Dan O’Brien: “And Liam, we fully respect that. And this is not a thing about insulting. We’re entitled to…”

Halligan:You came out pretty aggressively there, Dan, I have to say. [Inaudible] judges conducted themselves more politely than you…”

O’Brien: “You have written something that is completely, we’re all entitled to our opinions, we’re not entitled to our own facts.”

Halligan: “And I’m saying is that the political facts on the ground are saying the rules will change. We have had a series of massive rule changes within Europe where previously, almost semi-religious ideas have been blown up by political reality.”

O’Rourke: “OK, Liam, just…”

Halligan: “The Stability and Growth Pact, Schengen, look out of the window.”

O’Brien: “And many things could change. The European Union is weak, the Eurozone is weak, many things could change. Britain…”

Halligan: “I don’t know what I’m talking about even though I’m suggesting something..”

O’Brien: “Just like another third country, you mentioned Canada, exactly. That’s exactly what will happen. London doesn’t negotiate with Canada, Dublin doesn’t negotiate with Canada, the trade bureaucrats in Brussels negotiated that deal with Canada and it covers us all. They’re just the basic facts…”

Halligan: “The Republic of Ireland does 19% of its trade with the United States, the US wasn’t a member of the European Union last time I looked.”

O’Brien: “Sorry?”

Halligan: “The Republic of Ireland does 19% of its trade with the United States, the US wasn’t a member of the European Union last time I checked.”

O’Brien: “All of that happens within EU trade laws. There’s a bilateral trade deal between the EU and the US. It’s not a bilateral deal between Dublin and Washington, it’s between Brussels and Washington and that’s just the basic fact.”

Listen back here

Schulz: EU Parliament’s approval of UK deal not guaranteed (RTE)

Previously: Rule Number 1: No Touching Of The Hair Or Face

37 thoughts on “‘You Came Out Pretty Aggressive There, Dan’

  1. Nigel

    Brexit sounds like a kind of breakfast cereal that masquerades as healthy and nutritious but is really full of sugar. That’s not some sort of political allegory, that’s just what I think of every time I hear it.

  2. Serf

    What is it between BS and DO’B (is he related to REDACTED or something)? From the above, it seems he was entirely correct to call out some loose talk from a dubious expert. Halligan’s narrative reflects the uninformed naivety of a lot of what passes for authoritative eurosceptic commentary in the UK. The question is not so much whether a non EU UK would be able to re-negotiate trade and other agreements with the EU, but rather how long, messy and uncertain a process that would be.

    1. Rob_G

      Not very familiar with Halligan, but his non-sequitur about trade with the US makes him appear a spoofer.

    2. Anne

      Halligan acknowledged that – ” then of course there will be an uncomfortable period”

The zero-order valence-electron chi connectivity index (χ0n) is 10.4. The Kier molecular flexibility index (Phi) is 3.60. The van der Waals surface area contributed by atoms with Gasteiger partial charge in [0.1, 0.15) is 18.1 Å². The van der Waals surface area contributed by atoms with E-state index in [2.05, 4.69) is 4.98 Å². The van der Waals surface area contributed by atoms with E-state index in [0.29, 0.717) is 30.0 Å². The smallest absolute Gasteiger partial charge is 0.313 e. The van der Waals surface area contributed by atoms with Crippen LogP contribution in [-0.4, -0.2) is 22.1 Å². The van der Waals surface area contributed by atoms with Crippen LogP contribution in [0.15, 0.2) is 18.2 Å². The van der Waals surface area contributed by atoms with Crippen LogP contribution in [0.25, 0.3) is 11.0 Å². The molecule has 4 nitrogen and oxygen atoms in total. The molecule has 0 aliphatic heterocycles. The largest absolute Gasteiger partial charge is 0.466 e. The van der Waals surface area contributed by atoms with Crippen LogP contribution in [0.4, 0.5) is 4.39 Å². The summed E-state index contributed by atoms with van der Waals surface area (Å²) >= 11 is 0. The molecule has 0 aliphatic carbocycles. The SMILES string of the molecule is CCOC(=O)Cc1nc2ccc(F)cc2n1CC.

Dan seems like a bit of a pea-brain in fairness.
      He claimed what Liam was saying was factually incorrect, (“The notion that Ireland can do a bilateral deal, a country-to-country deal with Britian, if it leaves, is simply factually incorrect, OK?”) when Liam is saying the rules change, they would have to if there’s a Brexit.

      How are you supposed to have a debate with that? ‘There are no other alternatives, coz da rules don’t allow it” and then he goes and insults the man. Pea-brain.

      1. classter

        But Ireland is bound by those rules.

        The idea that Ireland would simply do a quick side deal is not correct.

        Also the type and volume of trade between these islands has fluctuated over time for different reasons – Corn Laws, Economic War, etc. The idea that trade would be completely unimpeded by Brexit at any stage is not convincing.

    3. MoyestWithExcitement

      “What is it between BS and DO’B (is he related to REDACTED or something)? From the above, it seems he was entirely correct to call out some loose talk from a dubious expert.”

      Ok, and what have Broadsheet said about O’Brien’s comments? I mean, they posted a transcript of a conversation he was in but you are making out like they’re misrepresented him in some way or passed some judgement. I just can’t seem to find it. Can you help?

      1. Serf

        Introducing him as a “controversial” economist. Pretty obvious slight for a practitioner of the dismal science.

    1. classter

      So can you tell me how he spoke about Scottish independence.

      Did he say, ‘We’ve done trade across Brotain for millennia, the idea that rUK and Scotland couldn’t strike an overarching bi-lateral trade deal, if there was a Scottish exit, is simply nonsense. We traded through thick and thin, through hatred, jealousy, enmity nothing has ever stopped the constant ebb and flow of commerce between people on both sides of Hadrian’s Wall.’?

  3. Anne

    I have to say too, Liam is a bit of a beefcake.
    Dan, well, he’s a grand head on him….. for the radio

  4. mauriac

    the Brits have forgotten what happened when they set up a free trade northern European zone as an an alternative to the EEC.it was a disaster .

    1. Rob_G